Uscgamecocks_tiny_medium The mood is hesitantly confident. Based on the season thus far, our defense is as good if not slightly better than yours and while our offense started slow, lately they've shown a spark while yours is obviously having major troubles. Therefore, there's good reason to believe that we not only can but should win this game.

However, all of our important wins have been close, so we know that it won't be a cakewalk and that the Vols will have chances to win the game. I think the fact that we've only beaten the Vols twice since joining the SEC adds to the anxiety. We think we have a better team this year, but we're so used to having trouble with you guys that it's hard to be truly confident in a victory.

4.  Hey, look!  UCLA just blocked another Tennessee punt!  That's alright; Brandon James was just going to run it back for a score anyhow.  [weeps]  Before I go hug my knees in a cold, dark corner, tell me about South Carolina's special teams.  And please be gentle...

Uscgamecocks_tiny_medium Well, if I'm not mistaken, we've only blocked one kick this year, a FG against Kentucky that was returned over 80 yards for a score. That was a big play in that game, but considering that Kentucky has given up numerous FG blocks this year, I don't think it's indicative of the norm for us.

However, we have been pretty good on kickoff and punt returns, so we could cause trouble for you in that area. Chris Culliver and Captain Munnerlyn return kickoffs, and Munnerlyn does the punts. On kickoffs, Culliver has often been able to get the ball back to around the 40 or midfield, and Munnerlyn took one to Kentucky's redzone, although that again was against the Cats' questionable special teams. Munnerlyn has also had several decent punt returns. Overall, I've been very pleased with the improved blocking that new special teams coach Ray Rychleski has brought to the return units.

On the flip side of things, Ryan Succop has struggled lately on FGs, which could obviously be a factor in what will likely be a close game. And, of course, this probably isn't the best game for him to come into with mental issues, considering how last year's contest ended. We also had a very bad special teams outing against Vanderbilt, when we lost a punt when it bounced off one of a blocker's leg and also had a FG blocked. I don't expect those issues to come up again this weekend, although Succop could be a liability if he continues to struggle.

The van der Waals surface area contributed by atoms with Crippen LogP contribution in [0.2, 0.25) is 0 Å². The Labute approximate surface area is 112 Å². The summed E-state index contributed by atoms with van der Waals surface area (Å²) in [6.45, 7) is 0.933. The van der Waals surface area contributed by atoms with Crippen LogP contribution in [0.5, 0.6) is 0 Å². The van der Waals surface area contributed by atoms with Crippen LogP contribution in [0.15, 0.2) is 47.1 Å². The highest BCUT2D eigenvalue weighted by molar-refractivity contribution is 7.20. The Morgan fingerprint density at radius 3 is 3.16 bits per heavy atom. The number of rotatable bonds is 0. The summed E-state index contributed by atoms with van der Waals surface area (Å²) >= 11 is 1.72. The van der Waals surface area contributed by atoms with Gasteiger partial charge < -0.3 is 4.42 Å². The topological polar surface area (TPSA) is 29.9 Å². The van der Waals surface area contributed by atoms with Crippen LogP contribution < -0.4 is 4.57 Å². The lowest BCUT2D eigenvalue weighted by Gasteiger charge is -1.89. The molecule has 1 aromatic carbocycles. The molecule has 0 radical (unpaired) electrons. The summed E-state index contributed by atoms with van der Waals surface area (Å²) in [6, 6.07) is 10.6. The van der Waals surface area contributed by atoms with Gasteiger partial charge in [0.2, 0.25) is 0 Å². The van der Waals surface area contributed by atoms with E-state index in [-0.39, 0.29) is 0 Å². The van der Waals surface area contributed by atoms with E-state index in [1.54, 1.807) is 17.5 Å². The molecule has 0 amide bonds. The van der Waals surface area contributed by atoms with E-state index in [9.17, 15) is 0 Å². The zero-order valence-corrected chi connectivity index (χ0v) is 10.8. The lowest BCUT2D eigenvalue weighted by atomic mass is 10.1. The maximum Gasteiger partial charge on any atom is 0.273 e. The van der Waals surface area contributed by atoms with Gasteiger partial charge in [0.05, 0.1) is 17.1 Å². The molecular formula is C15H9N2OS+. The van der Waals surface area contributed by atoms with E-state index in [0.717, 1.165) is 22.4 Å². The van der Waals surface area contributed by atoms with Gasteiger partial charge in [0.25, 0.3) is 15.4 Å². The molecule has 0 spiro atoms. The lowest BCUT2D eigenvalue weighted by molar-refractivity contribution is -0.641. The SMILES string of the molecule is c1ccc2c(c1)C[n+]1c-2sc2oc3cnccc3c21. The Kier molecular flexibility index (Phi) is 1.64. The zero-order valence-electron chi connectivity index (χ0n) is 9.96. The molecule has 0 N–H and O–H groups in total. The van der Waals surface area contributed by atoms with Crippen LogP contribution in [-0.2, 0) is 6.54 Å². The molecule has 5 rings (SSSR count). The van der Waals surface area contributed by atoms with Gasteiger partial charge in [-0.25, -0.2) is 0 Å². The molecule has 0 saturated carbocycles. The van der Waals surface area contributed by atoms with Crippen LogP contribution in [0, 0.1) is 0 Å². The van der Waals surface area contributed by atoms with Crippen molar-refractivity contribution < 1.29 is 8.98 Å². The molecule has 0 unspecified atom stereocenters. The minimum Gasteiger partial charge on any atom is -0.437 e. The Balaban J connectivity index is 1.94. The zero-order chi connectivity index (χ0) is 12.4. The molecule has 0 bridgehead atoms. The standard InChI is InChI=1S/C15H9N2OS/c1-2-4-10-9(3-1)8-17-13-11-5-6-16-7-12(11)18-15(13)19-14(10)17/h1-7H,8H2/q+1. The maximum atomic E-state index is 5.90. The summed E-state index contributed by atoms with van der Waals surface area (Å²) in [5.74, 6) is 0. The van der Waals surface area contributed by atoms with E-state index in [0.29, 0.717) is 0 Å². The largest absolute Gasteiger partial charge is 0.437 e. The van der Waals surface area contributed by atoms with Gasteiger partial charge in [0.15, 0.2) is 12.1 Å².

5.  What do you think is the winning formula for South Carolina?  If they drop UT to 2-6 on the year, what highlights do you expect to be writing about?  Conversely, if they lose, who/what will be the scapegoats?

Uscgamecocks_tiny_medium I think the two related keys to the game for us are to get decent play out of our offensive line and not to turn the ball over. If we can do the first, we should be able to avoid the second as well as move the ball in general. We don't need to score every time we get the ball, as this game obviously won't be a shootout with these two offenses. But we do need to control the field position battle--I feel good about our defense as long as you guys have to travel the length of the field--and score at least a reasonable number of points. We won't be able to do that if we can't run the ball at least a little bit as well as keep Stephen Garcia off his back.

Turnovers will definitely be key--obviously you can't win the field position game if you turn the ball over a lot and you can't score points if you're always aborting promising drives. Turnovers have hurt us the past two years against you guys, especially last year, when we dominated total yardage but blew the game on a couple of key plays, the fumble return by Eric Berry in the first half and the fumble in the middle of the second half that ended a deep drive into your territory. We can't have plays like that again if we're going to win this game.

If we win, I imagine the memorable plays will be a big throw or two from Garcia to Kenny McKinley, a big second-half kick by Succop, or a big defensive stop late in the fourth quarter.